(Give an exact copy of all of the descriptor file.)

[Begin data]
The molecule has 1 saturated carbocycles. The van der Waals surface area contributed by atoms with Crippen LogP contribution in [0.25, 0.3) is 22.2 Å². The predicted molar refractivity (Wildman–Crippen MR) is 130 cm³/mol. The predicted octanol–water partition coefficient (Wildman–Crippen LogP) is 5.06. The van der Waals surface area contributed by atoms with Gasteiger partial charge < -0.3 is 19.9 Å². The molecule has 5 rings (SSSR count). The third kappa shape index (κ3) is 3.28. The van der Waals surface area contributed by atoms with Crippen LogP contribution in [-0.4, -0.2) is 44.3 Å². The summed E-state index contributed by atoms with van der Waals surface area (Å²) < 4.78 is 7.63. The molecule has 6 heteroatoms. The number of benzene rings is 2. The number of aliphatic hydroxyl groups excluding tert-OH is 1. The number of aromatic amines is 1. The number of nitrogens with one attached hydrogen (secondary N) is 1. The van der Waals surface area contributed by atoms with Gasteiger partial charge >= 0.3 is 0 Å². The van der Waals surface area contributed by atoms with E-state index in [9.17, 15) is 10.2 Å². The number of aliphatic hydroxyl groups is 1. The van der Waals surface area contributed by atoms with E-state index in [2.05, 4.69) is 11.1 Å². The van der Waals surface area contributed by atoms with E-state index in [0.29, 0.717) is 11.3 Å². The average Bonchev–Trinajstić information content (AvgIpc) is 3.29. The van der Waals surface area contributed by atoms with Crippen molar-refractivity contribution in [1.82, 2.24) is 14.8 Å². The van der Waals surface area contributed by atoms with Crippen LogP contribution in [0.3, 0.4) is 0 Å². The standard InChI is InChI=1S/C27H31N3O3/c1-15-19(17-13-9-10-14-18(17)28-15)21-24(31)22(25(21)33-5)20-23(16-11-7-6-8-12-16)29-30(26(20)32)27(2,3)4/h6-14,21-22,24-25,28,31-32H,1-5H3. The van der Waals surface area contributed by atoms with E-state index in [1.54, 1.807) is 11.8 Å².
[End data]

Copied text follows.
The molecule has 1 saturated carbocycles. The van der Waals surface area contributed by atoms with Crippen LogP contribution in [0.25, 0.3) is 22.2 Å². The predicted molar refractivity (Wildman–Crippen MR) is 130 cm³/mol. The predicted octanol–water partition coefficient (Wildman–Crippen LogP) is 5.06. The van der Waals surface area contributed by atoms with Gasteiger partial charge < -0.3 is 19.9 Å². The molecule has 5 rings (SSSR count). The third kappa shape index (κ3) is 3.28. The van der Waals surface area contributed by atoms with Crippen LogP contribution in [-0.4, -0.2) is 44.3 Å². The summed E-state index contributed by atoms with van der Waals surface area (Å²) < 4.78 is 7.63. The molecule has 6 heteroatoms. The number of benzene rings is 2. The number of aliphatic hydroxyl groups excluding tert-OH is 1. The number of aromatic amines is 1. The number of nitrogens with one attached hydrogen (secondary N) is 1. The van der Waals surface area contributed by atoms with Gasteiger partial charge >= 0.3 is 0 Å². The van der Waals surface area contributed by atoms with E-state index in [9.17, 15) is 10.2 Å². The number of aliphatic hydroxyl groups is 1. The van der Waals surface area contributed by atoms with E-state index in [2.05, 4.69) is 11.1 Å². The van der Waals surface area contributed by atoms with E-state index in [0.29, 0.717) is 11.3 Å². The average Bonchev–Trinajstić information content (AvgIpc) is 3.29. The van der Waals surface area contributed by atoms with Crippen molar-refractivity contribution in [1.82, 2.24) is 14.8 Å². The van der Waals surface area contributed by atoms with Crippen LogP contribution in [0.3, 0.4) is 0 Å². The standard InChI is InChI=1S/C27H31N3O3/c1-15-19(17-13-9-10-14-18(17)28-15)21-24(31)22(25(21)33-5)20-23(16-11-7-6-8-12-16)29-30(26(20)32)27(2,3)4/h6-14,21-22,24-25,28,31-32H,1-5H3. The van der Waals surface area contributed by atoms with E-state index in [1.54, 1.807) is 11.8 Å².